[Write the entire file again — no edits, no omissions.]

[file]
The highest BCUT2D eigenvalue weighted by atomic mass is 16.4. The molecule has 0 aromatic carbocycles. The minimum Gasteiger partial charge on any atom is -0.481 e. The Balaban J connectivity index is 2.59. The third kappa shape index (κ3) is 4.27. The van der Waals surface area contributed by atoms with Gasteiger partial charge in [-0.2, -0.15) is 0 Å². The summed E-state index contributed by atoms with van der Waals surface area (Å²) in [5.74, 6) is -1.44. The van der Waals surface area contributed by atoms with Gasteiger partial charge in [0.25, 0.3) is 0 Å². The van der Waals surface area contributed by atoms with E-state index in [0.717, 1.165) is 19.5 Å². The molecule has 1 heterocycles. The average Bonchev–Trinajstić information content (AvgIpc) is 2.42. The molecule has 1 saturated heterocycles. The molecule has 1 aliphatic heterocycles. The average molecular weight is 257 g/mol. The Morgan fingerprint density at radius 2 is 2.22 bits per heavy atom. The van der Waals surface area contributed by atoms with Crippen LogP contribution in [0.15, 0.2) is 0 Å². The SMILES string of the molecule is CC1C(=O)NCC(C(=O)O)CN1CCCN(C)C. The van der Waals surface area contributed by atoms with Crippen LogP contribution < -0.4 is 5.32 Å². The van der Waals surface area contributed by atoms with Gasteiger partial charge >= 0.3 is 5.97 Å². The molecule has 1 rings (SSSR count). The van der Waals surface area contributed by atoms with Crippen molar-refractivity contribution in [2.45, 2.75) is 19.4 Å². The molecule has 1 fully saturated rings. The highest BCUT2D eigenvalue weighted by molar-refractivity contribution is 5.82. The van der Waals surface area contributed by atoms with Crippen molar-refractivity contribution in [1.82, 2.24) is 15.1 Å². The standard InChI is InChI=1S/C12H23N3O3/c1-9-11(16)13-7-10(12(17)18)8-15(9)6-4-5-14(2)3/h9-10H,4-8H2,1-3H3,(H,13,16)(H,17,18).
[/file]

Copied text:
The highest BCUT2D eigenvalue weighted by atomic mass is 16.4. The molecule has 0 aromatic carbocycles. The minimum Gasteiger partial charge on any atom is -0.481 e. The Balaban J connectivity index is 2.59. The third kappa shape index (κ3) is 4.27. The van der Waals surface area contributed by atoms with Gasteiger partial charge in [-0.2, -0.15) is 0 Å². The summed E-state index contributed by atoms with van der Waals surface area (Å²) in [5.74, 6) is -1.44. The van der Waals surface area contributed by atoms with Gasteiger partial charge in [0.25, 0.3) is 0 Å². The van der Waals surface area contributed by atoms with E-state index in [0.717, 1.165) is 19.5 Å². The molecule has 1 heterocycles. The average Bonchev–Trinajstić information content (AvgIpc) is 2.42. The molecule has 1 saturated heterocycles. The molecule has 1 aliphatic heterocycles. The average molecular weight is 257 g/mol. The Morgan fingerprint density at radius 2 is 2.22 bits per heavy atom. The van der Waals surface area contributed by atoms with Crippen LogP contribution in [0.15, 0.2) is 0 Å². The SMILES string of the molecule is CC1C(=O)NCC(C(=O)O)CN1CCCN(C)C. The van der Waals surface area contributed by atoms with Crippen LogP contribution < -0.4 is 5.32 Å². The van der Waals surface area contributed by atoms with Gasteiger partial charge >= 0.3 is 5.97 Å². The molecule has 1 rings (SSSR count). The van der Waals surface area contributed by atoms with Crippen molar-refractivity contribution in [2.45, 2.75) is 19.4 Å². The molecule has 1 fully saturated rings. The highest BCUT2D eigenvalue weighted by molar-refractivity contribution is 5.82. The van der Waals surface area contributed by atoms with Crippen molar-refractivity contribution in [1.82, 2.24) is 15.1 Å². The standard InChI is InChI=1S/C12H23N3O3/c1-9-11(16)13-7-10(12(17)18)8-15(9)6-4-5-14(2)3/h9-10H,4-8H2,1-3H3,(H,13,16)(H,17,18).